Wednesday, April 15, 2009

Making Sure SBA 2010 Isn't Like SBA 2009, 2008, 2007...

From a comment to a very recent post on No Child Left Behind/Standardized Testing:

"I guess the thing to do is to do something beside speak to the computer. Thomas Paine, Gandhi, King, Chavez, Attucks, names of people so fed up with the same ol, same ol they did something beside find comfort and camaraderie in the teachers' lounge. It was nearly a year ago that the Babble posted the news of one Carl Chew boycotting the test in Seattle. Back in the olden days, we'll call it last year, folks didn't wait for others to lead; they led. If you build it, they will come. Begin the building."

Definitely words to chew on, commenter Anonymous. So to speak. The chewing gets a little tougher when one reads yesterday's NYT story detailing (very, very little really) the Obama Administration's thought on NCLB re-authorization. The gristle is especially tough when NCLB critic Diane Ravitch is left to opine:

“Obama’s fundamental strategy is the same as George Bush’s: standardized tests, numbers-crunching; it’s the N.C.L.B. approach with lots of money attached....Obama has given Bush a third term in education policy.”

Again, it's unclear what exact changes President Obama and Education Secretary Duncan want to make to NCLB, but it's very clear it's largely not going anywhere. I'll resist any ego-centric temptation to point derisively at my fellow teachers and shriek "I told you so", and will instead choose to list a few things that MUST happen before I, personally, can stomach administering even one more SBA:

  • Special-Education students have to have their own test;
  • Test scores must follow the student as much as they follow the school/teacher;
  • In line with Point Two, any effort to link test scores to teacher performance must include statistical analysis of how individual students progress;
  • The test must be nationalized: same test for everyone, same sample size for scores to "count", same confidence interval;
  • The 100% by 2014 Chart of Bush Administration NCLB Insanity has to be thrown into the dustbin of history, replaced by realistic targets such as the 3% improvement outlined by APS Superintendent Winston Brooks;
  • "Corrective Action" must stop consisting of worn, worthless "Continuous Improvement" TQM garbage, and be replaced with the proper funding for trained teachers to do the job necessary to build student performance along the lines outlined the points above. Given the proper infrastructure, teachers don't need useless BS like "continuous improvement".
Now comes the Carl Chew moment. What do we do if most/all of the above isn't implement in the re-authorization? What is to be done if SBA 2010 looks 99.9% like 2009? A couple of ideas:

  • Drop our Union memberships. Teachers' unions seem to be into boycotts (e.g. the new one against the Albuquerque Journal for publishing SBA test scores by classroom). Well, let's boycott the Union if they continue to let NCLB be the abomination it currently is. One suggestion to the Union in this effort: quit focusing solely on saving teacher jobs and start focusing on the teacher's job. I'm not scared by "merit pay", I'm scared that the job I am asked to do will simply cease to be tenable to me philosophically;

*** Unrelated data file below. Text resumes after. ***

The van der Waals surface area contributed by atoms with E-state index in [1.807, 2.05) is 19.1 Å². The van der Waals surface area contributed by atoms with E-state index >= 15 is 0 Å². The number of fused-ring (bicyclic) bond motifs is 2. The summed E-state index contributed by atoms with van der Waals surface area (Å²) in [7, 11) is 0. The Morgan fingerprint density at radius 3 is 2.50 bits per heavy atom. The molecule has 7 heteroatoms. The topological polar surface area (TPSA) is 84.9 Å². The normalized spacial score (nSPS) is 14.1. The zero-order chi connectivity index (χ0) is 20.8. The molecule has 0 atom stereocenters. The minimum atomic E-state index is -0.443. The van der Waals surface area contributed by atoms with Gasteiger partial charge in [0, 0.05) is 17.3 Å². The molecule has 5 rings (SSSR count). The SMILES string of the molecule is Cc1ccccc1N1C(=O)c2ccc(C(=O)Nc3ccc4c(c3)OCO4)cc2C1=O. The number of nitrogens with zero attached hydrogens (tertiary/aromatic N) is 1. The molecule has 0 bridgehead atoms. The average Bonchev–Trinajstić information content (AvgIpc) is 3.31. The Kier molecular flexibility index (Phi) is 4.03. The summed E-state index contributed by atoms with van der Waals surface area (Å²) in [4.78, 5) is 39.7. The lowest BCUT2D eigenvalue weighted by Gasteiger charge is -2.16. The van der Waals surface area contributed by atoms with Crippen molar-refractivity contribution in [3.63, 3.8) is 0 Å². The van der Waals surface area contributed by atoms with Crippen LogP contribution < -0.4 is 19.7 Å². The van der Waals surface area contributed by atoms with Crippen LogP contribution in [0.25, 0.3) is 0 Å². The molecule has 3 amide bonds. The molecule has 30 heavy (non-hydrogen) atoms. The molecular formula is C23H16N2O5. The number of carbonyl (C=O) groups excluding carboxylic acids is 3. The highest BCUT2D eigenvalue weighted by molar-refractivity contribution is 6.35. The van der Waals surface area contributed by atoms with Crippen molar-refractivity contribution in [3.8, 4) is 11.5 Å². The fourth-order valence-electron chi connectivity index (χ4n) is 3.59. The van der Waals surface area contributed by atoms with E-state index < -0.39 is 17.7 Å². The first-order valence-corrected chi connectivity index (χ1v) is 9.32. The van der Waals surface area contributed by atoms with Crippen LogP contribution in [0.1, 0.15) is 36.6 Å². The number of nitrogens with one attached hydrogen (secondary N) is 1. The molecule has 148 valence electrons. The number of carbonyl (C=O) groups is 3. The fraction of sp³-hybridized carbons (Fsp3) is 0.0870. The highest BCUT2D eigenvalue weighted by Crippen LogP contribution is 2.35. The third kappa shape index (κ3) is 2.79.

• A major blitz of comment to our new, 100% Democratic New Mexico Congressional delegation. We elected them and this is a perfect opportunity to remember that, union help or no union help;
  • The Carl Chew option. Yeah, that's scary. Yeah we love our jobs and fear retribution. But at some point...
My ears are wide open to hear other ideas, whether they come from a new K-12 Gandhi or simply a teacher down the hall. We've got about 350 days until SBA 2010. We've got work to do.

P.S.: As a very small step here, I think I'm switching off "anonymous comments". Finally. I know, I know people can just make up names, etc. But at least it's a step toward something beyond hiding our screams and indignation.


Steve Brugge said...

Two things, Scot:

1. Even the 3% a year from Mr. Brooks is not possible. This, too, will lead to much pain for teachers.

2. We need a one-sentence state law that reads, "All testing for NCLB shall not require more than one school day."

Anonymous said...

Mr. Babble, your point of contacting the NM delegation has potential, don't you think? Would the Union lead that effort? How hard would it be to initiate such? I'm game. I'll follow your lead.

ched macquigg said...

Re; 3% growth.

Any growth number at all, is a number that is simply pulled out of a hat (or somewhere else which I will leave to your imagination).

You either do everything you can to raise performance, or something less. Then you can look back, measure progress, and assign a number to the past.

Assigning a number to the future is a feel good measure to give superintendents, board members and newspapers something to talk about.

jscotkey said...

At the risk of sounding like a shill for Superintendent Brooks, I'm going to respectfully disagree. I think 3% is both possible (in certain timeframes and conditions) and a good idea. I guess any number is "pulled out of a hat" to an extent, but especially relative to the crazy "100% by 2014" madness it looks very sane.

It's also true that any changes to the "rules" (subgroup sample size to "count", different assessment for Special Education students, etc.) messes with any gauge of improvement. I'll gladly throw out the 3% idea if those changes occur, but still think some gauge is worthwhile once the "rules" are finalized.

I know...I know...chances of rules being "finalized"...not very good. 3% possibility? Less?